- Now is the Time, Channel 7 is the Place (1981–1982; localized version of ABC ad campaign)
- Come on Along with Channel 7 (1982–1983; localized version of ABC ad campaign)
- That Special Feeling on Channel 7 (1983–1984; localized version of ABC ad campaign)
- We're With You on Channel 7 (1984–1985; localized version of ABC ad campaign)
- You'll Love It on Channel 7 (1985–1986; localized version of ABC ad campaign)
- Together on Channel 7 (1986–1987; localized version of ABC ad campaign)
- Something's Happening on Channel 7 (1987–1990; localized version of ABC ad campaign)
- Number One in Northern California (1987–1996, news slogan)
- San Francisco's Watching KGO-TV (1990–1992; localized version of ABC ad campaign)
- If It's San Francisco/Bay Area, It Must Be Channel 7 (1992–1993; localized version of ABC ad campaign)
- Watched By More Northern Californians, Channel 7, ABC (1993–1996, local version of ABC ad campaign)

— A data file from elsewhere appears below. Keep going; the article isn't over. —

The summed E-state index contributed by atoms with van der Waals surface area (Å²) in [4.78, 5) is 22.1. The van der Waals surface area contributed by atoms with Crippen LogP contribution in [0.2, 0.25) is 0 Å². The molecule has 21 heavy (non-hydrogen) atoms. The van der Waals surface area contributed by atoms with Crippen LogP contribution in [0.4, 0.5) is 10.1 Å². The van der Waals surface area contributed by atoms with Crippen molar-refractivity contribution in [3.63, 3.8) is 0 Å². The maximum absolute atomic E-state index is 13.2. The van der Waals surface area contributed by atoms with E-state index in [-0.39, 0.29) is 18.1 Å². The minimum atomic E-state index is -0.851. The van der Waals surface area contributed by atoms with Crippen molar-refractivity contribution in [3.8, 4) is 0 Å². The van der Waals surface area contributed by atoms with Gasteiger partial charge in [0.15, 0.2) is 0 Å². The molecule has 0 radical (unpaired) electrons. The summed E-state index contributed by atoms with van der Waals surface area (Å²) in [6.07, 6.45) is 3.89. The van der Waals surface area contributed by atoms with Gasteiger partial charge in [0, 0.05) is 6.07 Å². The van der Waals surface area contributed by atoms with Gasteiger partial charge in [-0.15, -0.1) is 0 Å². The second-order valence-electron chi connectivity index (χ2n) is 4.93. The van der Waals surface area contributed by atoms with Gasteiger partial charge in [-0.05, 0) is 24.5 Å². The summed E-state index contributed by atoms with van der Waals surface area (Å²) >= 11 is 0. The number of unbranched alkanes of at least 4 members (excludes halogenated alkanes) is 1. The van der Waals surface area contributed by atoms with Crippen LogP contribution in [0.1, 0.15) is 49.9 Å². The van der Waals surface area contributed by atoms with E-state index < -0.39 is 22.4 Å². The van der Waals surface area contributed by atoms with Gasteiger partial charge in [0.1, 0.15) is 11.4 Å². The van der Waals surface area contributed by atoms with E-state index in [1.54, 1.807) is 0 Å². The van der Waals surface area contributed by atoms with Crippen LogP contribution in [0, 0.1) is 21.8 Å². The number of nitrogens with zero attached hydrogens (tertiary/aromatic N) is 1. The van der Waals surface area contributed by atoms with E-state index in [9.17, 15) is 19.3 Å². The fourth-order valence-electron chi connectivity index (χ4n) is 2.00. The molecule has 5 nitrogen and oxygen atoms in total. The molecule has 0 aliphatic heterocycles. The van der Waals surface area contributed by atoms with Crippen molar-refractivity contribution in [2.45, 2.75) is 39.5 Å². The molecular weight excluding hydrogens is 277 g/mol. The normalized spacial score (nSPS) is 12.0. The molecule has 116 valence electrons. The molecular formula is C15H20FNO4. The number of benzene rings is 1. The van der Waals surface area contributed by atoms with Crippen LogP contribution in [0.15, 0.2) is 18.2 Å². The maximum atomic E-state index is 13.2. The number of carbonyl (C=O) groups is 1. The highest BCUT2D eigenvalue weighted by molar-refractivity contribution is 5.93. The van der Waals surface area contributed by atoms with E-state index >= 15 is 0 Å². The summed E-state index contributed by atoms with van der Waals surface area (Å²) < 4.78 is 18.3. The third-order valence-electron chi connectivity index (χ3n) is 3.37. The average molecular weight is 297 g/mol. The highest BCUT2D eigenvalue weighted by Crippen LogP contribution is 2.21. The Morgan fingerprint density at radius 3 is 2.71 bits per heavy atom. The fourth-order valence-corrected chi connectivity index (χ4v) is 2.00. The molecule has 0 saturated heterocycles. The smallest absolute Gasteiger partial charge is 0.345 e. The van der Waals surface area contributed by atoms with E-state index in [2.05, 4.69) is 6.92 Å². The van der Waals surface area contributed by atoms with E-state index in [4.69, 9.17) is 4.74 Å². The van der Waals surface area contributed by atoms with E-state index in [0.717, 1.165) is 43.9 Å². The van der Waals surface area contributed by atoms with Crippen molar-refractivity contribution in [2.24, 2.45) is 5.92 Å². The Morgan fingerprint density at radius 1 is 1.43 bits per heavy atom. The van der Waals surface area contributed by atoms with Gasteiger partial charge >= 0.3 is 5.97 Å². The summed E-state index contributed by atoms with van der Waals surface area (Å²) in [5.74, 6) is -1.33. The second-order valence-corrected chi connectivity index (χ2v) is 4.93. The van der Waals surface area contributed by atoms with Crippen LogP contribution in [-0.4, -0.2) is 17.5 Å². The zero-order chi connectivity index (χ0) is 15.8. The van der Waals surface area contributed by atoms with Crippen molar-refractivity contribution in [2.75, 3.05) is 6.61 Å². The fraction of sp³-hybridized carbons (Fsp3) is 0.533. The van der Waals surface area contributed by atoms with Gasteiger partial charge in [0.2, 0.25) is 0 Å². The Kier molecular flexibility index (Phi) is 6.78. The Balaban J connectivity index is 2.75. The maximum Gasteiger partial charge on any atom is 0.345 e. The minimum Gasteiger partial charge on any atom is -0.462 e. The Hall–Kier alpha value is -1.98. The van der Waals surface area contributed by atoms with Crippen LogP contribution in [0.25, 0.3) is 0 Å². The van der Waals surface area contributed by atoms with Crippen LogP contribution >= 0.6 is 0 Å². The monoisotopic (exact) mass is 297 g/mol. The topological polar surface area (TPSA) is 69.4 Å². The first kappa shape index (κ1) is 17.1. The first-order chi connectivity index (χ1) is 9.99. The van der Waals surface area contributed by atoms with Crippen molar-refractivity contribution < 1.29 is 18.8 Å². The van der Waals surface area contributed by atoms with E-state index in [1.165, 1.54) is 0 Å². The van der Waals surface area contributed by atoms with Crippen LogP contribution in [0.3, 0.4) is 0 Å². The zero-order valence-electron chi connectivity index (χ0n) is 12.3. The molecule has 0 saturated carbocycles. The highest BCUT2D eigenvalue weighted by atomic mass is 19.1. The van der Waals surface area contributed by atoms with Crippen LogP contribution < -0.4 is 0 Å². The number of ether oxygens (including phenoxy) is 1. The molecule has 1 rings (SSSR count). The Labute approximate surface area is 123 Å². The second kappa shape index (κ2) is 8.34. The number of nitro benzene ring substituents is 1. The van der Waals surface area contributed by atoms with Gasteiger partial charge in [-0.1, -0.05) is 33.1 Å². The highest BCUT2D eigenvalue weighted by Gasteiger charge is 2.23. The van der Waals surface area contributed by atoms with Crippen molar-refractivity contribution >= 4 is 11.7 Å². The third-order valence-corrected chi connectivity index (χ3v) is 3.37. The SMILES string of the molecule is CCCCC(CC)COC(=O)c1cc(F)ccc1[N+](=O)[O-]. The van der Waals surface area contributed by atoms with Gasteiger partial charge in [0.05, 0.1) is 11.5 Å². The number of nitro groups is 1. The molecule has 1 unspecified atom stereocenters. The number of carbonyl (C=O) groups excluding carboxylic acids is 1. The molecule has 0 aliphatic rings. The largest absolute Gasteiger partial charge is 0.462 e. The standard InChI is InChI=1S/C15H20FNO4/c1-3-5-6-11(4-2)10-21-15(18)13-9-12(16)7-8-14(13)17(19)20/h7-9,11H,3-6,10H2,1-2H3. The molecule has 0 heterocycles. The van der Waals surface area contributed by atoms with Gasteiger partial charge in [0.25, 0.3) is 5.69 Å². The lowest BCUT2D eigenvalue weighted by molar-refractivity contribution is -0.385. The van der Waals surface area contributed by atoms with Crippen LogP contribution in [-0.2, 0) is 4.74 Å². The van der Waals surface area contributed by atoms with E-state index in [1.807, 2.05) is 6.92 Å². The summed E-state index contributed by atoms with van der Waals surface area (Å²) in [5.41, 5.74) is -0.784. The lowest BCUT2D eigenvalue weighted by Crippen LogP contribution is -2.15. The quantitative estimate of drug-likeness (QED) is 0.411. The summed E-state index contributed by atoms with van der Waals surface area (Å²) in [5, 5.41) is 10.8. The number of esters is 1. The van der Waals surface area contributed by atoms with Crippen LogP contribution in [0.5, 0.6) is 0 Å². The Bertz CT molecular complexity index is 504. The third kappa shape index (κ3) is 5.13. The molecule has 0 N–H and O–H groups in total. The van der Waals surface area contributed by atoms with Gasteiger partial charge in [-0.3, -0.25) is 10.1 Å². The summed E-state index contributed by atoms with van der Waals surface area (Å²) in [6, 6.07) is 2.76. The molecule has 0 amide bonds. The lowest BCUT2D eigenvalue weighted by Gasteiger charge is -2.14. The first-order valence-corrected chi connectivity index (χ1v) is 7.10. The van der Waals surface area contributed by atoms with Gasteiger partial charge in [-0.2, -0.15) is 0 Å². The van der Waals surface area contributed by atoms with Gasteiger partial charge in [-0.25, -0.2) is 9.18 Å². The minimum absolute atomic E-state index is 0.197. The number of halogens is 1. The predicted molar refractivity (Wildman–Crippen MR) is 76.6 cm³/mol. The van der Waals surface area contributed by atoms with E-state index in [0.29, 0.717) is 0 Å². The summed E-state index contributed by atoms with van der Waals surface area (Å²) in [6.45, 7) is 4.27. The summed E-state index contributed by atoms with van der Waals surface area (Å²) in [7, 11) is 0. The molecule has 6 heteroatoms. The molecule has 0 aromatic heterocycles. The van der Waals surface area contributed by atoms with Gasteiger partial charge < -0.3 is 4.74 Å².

- Live. Local. Latebreaking. (1996–1998, news slogan)
- TV is Good, on Channel 7 (1997–1998; localized version of ABC ad campaign)
- We Love TV, on ABC-7 (1998–1999; localized version of ABC ad campaign)
- The Bay Area's #1 News (1998–2007)
- Discover ABC-7 (2007–present)
Current on-air staff
- Dan Ashley - weeknights at 5:00, 6:00, 9:00 (on KOFY) and 11:00 p.m.; also general assignment reporter
- Larry Beil - weekdays at 4:00 p.m., also sports director and fill-in anchor
- Cheryl Jennings - weekdays at 11:00 a.m. and weeknights at 5:00 p.m.; host of Beyond the Headlines and Assignment 7 correspondent and fill in anchor
- Carolyn Johnson - weeknights at 4:00, 6:00 and 11:00 p.m.; also health and science reporter
- Kristen Sze - weekday mornings on ABC 7 Morning News (4:30-7:00 a.m.) and weekdays at 11:00 a.m.; also Assignment 7 host and reporter
- Eric Thomas - weekday mornings on ABC 7 Morning News (4:30-7:00 a.m.); also weeknight reporter, Assignment 7 host and correspondent
- Carolyn Tyler - Sunday mornings on ABC 7 Morning News (5:00-7:00 and 9:00-10:00 a.m.); also general assignment reporter
- Alan Wang - weekends at 5:00, 6:00 and 11:00 p.m.; also weeknight reporter and fill in anchor
- Terry McSweeney - Saturday mornings on ABC 7 Morning News (5:00-7:00 a.m. and 8:00-9:00 a.m.); fill in anchor and general assignment reporter
- Spencer Christian - chief meteorologist; weekdays at 4:00 p.m.; weeknights at 6:00 and 9:00 p.m. (on KOFY)